MELBOURNE (Reuters) – Oil prices rose nearly 1% on Wednesday, extending gains overnight, after industry data estimated U.S. crude inventories fell much more than expected the week latest, reinforcing bullish views on fuel demand in the world’s largest economy.
U.S. West Texas Intermediate (WTI) crude futures jumped 60 cents, or 0.9%, to $ 66.29 a barrel at 1:30 a.m. GMT, after climbing to $ 66.45, its highest in March 8.
Brent futures jumped 58 cents, or 0.8%, to $ 69.46 a barrel after hitting a more than seven-week high of $ 69.64.
The two benchmark contracts rose nearly 2% on Tuesday ahead of data from the American Petroleum Institute industry group.
API figures showed crude inventories fell 7.7 million barrels in the week ended April 30, according to two market sources. This was more than triple the withdrawal expected by analysts polled by Reuters. [API/S]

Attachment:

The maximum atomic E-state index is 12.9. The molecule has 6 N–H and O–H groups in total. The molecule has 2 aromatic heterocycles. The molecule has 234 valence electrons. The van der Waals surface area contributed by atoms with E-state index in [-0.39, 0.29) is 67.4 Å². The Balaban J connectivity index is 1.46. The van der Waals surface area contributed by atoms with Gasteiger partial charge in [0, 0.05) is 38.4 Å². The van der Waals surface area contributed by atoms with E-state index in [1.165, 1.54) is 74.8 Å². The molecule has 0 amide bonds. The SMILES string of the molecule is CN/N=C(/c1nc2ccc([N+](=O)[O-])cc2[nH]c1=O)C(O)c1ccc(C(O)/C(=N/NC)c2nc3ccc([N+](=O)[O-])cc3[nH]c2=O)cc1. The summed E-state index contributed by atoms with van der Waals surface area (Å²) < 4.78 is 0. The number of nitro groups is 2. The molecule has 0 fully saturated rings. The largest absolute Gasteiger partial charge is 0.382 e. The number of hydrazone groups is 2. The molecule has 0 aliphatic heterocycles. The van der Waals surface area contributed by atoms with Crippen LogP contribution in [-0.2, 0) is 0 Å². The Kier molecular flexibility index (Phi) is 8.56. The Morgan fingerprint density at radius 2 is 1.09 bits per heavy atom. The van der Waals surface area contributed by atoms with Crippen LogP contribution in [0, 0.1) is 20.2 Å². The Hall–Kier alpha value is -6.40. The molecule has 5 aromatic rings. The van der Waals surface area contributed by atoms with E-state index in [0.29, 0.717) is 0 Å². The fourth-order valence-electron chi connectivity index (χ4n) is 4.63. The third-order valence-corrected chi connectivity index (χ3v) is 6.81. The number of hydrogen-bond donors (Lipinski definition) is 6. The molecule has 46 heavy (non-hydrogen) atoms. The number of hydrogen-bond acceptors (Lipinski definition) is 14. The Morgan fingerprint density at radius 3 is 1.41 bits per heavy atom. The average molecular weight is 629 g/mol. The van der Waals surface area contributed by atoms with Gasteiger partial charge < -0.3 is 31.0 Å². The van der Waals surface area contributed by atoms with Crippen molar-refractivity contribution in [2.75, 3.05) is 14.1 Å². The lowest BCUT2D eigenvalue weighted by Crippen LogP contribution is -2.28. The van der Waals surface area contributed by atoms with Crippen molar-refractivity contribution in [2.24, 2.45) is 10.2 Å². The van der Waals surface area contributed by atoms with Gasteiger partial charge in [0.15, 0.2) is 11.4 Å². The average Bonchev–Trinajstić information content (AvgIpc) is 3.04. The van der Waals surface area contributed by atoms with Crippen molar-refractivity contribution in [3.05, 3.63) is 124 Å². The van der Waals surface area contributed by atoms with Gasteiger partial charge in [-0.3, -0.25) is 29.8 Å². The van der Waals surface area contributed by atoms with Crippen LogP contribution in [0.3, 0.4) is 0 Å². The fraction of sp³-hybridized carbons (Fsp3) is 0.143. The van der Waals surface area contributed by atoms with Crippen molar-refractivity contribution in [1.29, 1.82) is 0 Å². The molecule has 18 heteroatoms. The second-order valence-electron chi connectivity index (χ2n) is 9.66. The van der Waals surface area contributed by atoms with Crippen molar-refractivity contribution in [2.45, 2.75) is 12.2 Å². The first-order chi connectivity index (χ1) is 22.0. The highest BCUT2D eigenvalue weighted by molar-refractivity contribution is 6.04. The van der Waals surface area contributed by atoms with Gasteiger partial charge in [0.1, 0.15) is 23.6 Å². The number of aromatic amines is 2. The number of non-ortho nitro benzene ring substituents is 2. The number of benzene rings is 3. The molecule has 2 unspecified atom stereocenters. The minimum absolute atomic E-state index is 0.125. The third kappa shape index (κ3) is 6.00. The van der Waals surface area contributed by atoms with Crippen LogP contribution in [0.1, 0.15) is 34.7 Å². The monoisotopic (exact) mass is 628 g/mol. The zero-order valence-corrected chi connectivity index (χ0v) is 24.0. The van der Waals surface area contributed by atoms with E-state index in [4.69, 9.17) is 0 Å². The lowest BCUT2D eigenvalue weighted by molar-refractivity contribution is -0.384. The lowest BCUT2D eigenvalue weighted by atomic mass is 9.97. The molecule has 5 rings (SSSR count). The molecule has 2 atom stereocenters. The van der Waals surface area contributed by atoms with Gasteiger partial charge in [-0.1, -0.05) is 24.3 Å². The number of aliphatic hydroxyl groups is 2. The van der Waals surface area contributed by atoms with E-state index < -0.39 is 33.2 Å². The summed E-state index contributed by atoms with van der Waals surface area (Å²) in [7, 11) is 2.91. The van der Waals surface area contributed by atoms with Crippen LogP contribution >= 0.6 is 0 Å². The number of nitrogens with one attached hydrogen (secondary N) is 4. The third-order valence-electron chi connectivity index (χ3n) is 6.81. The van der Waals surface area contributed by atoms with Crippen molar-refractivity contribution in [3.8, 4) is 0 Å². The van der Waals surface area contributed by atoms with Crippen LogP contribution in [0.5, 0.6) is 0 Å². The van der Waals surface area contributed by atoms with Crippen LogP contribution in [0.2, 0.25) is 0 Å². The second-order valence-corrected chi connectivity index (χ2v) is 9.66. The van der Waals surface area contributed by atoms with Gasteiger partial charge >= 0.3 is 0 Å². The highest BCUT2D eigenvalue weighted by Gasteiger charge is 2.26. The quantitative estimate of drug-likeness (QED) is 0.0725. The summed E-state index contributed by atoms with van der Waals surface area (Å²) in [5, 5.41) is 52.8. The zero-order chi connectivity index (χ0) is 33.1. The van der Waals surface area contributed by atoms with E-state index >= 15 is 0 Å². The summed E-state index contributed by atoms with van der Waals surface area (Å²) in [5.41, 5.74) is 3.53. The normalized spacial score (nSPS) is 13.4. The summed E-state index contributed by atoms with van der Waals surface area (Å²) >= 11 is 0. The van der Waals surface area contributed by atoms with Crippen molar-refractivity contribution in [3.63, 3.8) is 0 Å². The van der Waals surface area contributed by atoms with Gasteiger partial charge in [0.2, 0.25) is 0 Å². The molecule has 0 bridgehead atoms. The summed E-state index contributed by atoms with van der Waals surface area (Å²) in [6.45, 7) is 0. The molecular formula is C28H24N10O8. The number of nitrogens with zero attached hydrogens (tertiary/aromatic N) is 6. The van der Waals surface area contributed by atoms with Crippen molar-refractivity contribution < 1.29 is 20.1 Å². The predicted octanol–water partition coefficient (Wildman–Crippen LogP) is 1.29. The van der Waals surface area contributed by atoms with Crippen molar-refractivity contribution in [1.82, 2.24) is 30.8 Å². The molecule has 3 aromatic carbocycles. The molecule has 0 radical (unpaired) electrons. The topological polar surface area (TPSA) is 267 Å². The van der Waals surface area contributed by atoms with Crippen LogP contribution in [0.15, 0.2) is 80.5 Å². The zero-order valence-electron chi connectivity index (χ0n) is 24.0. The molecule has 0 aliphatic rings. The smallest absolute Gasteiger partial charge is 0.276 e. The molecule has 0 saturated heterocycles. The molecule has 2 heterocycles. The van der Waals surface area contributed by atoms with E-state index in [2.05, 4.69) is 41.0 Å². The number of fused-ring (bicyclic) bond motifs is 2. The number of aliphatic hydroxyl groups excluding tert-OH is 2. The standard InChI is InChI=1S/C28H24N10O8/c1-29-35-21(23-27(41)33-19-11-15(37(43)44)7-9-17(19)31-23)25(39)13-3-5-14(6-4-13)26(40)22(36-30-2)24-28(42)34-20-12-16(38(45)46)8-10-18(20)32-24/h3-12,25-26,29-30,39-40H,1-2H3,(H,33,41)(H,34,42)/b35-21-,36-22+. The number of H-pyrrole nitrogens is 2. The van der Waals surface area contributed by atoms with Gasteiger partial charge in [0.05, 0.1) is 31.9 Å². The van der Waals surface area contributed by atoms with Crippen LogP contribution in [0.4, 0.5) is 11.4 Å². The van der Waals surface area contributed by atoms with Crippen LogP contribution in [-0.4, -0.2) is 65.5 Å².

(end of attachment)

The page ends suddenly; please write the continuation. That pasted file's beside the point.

“This should give new immediate upward momentum for the market,” ING Economics analysts said in a note.
Traders are awaiting data from the US Energy Information Administration at 10:30 a.m. EDT (14:30 GMT) on Wednesday to see if official data shows such a large pullback.
“If confirmed by the EIA, it would mark the biggest weekly drop in official data since late January,” Commonwealth Bank analyst Vivek Dhar said in a note.
The rise in oil prices to nearly two-month highs has been supported by the deployment of the COVID-19 vaccine in the United States and Europe, paving the way for the lifting of pandemic lockdowns and the resumption of air travel.
So far, this has more than offset a drop in fuel demand in India, which is battling a spike in infections.
“However, if we were to eventually see a national lockdown imposed, it would likely hurt sentiment,” ING analysts said of the situation in India.
Reporting by Sonali Paul; Editing by Jacqueline Wong